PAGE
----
Let's face it. Annoying as it may seem, advertising is the heart and blood of our entire economy. Without massive advertising, consumers would never be motivated enough to purchase the products that fuel capitalism, economic growth. Corporations pour millions, billions into advertising. They do it because they know they'll see a return on that dollar. They know their clever, catchy ads will persuade enough people to part with their hard-earned money. Because advertising is so pervasive, and so persuasive, and sometimes so invasive, and sometimes so abrasive (sorry, I get carried away sometimes!), it deserves intelligent, critical attention. As citizens, we have a public duty to protect the vulnerable among us -- as Congress has tried to do, investigating whether the entertainment industry has been unethically marketing adult product to children. It's usually election year stuff, but whenever debates like that arise they're welcome, and long overdue, in many people's minds.
Why analyze ads? If we're trying to practice the skill of analysis, why not? Can you think of anything more pervasive in our culture? We can't even walk into a classroom anymore without being advertised at. Nothing, nowhere is sacred. No space, it seems, cannot be filled with a commercial message. The consequences, the implications of this all out attack on our attention are far reaching. We have to learn to analyze this stuff if we're to make intelligent, ethical decisions about how, where, and when we spend our money. We have to become more aware of how advertising works so that we aren't continually duped by Madison Avenue. And because what we do with our spending money, in this global economy, effects more than ourselves. Where our consumer dollars land has a ripple effect that influences what happens to people in other countries far across the world.
Advertisements are a lot like Zen koans these days, sometimes they are humorous and sometimes they are serious, or mysterious, sending us complex, unspoken, intuitive, subconscious messages about the values and attitudes embedded in our culture. They will claim to reflect our culture, but actually they have a large hand in shaping it. Advertisements achieve this, not with actual words (which usually say very little), but with images and sound. Below the surface level, there's a deeper meaning to what's going on. The unspoken content is often the most important part of the message!
RHETORICAL STRATEGIES FOR "DOING ANALYSIS"
"Rhetorical strategies," remember, are tools for developing ideas to their fullest. They are "rhetorical" in the sense that they help us speak or write effectively, and they are "strategies in the sense that they help us develop a plan for expressing something effectively, for analyzing something effectively, for interpreting something effectively, or for using persuasion effectively.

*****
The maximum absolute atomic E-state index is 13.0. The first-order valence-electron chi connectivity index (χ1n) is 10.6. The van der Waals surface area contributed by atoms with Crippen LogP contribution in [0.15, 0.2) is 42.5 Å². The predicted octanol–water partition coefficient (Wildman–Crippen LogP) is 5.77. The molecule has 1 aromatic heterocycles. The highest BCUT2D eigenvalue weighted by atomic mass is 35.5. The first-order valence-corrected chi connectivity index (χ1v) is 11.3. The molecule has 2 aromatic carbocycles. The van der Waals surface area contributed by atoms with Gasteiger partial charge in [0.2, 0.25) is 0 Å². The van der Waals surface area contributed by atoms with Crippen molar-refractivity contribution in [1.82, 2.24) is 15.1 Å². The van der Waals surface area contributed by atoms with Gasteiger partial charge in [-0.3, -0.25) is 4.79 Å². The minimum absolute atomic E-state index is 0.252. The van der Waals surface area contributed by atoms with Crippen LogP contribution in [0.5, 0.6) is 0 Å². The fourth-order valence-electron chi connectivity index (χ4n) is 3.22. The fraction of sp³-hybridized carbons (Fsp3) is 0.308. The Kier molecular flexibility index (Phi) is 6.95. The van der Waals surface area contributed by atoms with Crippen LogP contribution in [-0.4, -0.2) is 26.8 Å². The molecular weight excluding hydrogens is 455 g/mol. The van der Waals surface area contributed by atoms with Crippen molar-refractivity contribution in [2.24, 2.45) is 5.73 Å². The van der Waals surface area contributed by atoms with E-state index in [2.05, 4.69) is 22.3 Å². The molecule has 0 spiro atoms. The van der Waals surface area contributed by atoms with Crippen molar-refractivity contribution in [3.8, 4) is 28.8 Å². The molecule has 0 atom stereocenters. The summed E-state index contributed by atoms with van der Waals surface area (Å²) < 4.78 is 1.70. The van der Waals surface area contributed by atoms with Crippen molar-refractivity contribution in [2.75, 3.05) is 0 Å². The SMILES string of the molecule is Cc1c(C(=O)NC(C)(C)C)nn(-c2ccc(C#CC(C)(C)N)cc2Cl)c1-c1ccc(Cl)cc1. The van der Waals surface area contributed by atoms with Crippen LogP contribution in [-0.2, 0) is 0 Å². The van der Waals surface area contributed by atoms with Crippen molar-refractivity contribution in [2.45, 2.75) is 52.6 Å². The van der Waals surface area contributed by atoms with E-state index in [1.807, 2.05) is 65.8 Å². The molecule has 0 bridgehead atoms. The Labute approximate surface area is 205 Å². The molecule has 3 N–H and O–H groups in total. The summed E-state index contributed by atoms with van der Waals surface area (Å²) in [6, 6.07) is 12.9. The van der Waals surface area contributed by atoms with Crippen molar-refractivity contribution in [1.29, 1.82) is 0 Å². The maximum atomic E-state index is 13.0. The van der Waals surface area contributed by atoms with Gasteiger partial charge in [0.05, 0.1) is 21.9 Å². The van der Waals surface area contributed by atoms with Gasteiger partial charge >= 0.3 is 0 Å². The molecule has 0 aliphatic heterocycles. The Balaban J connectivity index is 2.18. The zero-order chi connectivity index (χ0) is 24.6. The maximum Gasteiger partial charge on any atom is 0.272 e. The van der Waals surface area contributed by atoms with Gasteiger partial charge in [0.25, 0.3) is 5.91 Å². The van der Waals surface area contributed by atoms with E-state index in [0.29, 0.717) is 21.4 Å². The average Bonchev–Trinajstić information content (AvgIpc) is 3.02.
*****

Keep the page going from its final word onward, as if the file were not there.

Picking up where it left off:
When we use the term "rhetorical strategies" (sometimes they are referred to as rhetorical "modes") we're referring, specifically, to:
RHETORICAL STATEGIES IN PRACTICE
For each of the rhetorical strategies listed above, I would try to provide instruction (explanation, examples) to help students see how they can be used in practice. I would address the following points:
Here are two strategies to exemplify the kind of notes I'd provide--
When writers use description they try to create a mental impression of their subject for readers. Good description grabs attention, gets the imagination working, gets readers involved and participating in what they're reading.
Writers can use description either objectively or subjectively. An objective description attempts to convey an impression "uncolored" by the writer's feelings or attitude toward the subject (this isn't 100% possible, but more on that later). A subjective description, on the other hand, communicates more than a snapshot of its subject, however sharply focused. With subjective kinds of description, along with the picuture, the readers also receives a definite impression of the writer's attitude towards that subject, because the writer selects words and details that create a particular mood or emotion, or atmosphere.
What are two possible ways of describing a graffitti-covered garage door, for example? One description might focus on the objective facts--the colors, the words, the style, and the amount of coverage. A subjective description might convey the same kinds of details, but include further details or select words that convey an attitude towards the graffitti, whether it's an attitude of disgust or admiration, or something else. Consider the difference between these two statements:
If you are decribing an advertisement you plan on analyzing, you need to be aware of the power of your word choices. The way you desribe the ad will signal to the reader whether you're prepared to analyze it fairly, objectively. If you choose to describe it subjectively, do it consciously, with purpose.
Writers use comparison and contrast to point out similarities and differences between things. To "compare" means to find similarities; to "contrast" means to find differences. Sounds simple, right? It should; it's a very ingrained intellectual task. Learning theorists have even determined that comparing and contrasting is integral to the way we learn. When we acquire new experiences, or when we try to assimilate new concepts, we unconsciously, automatically compare and contrast the new experience or information with what we already know, and we build new abilities, new awarenesses that way. When you use comparison and contrast in writing, you are likely using it in the service of analysis, or to communicate an observation about your subject that contributes to your readers gaining a greater understanding of it.
The skill of comparing and contrasting really becomes useful for writers doing analysis. It helps organize the kinds of observations we arrive at when we're closely observing something, and it leads to new conclusions--new awarenesses, new perspectives. By seeing how something compares, or is similar, to something else, we may understand it that much better; by seeing how it contrasts, or is different, we may understand it in a new light.
Two options exist for organizing the comparisons and contrasts you observe about your subject. You can use the "block" method (called "chunking" by the St. Martin's Guide to Writing) or you can use the "point-by-point" method (called "sequencing" in the St. Martin's Guide to Writing). Here's how the St. Martin's Guide defines "chunking" and "sequencing":
Both chunking and sequencing allow you to present your observations coherently within paragraphs or throughout an essay or report.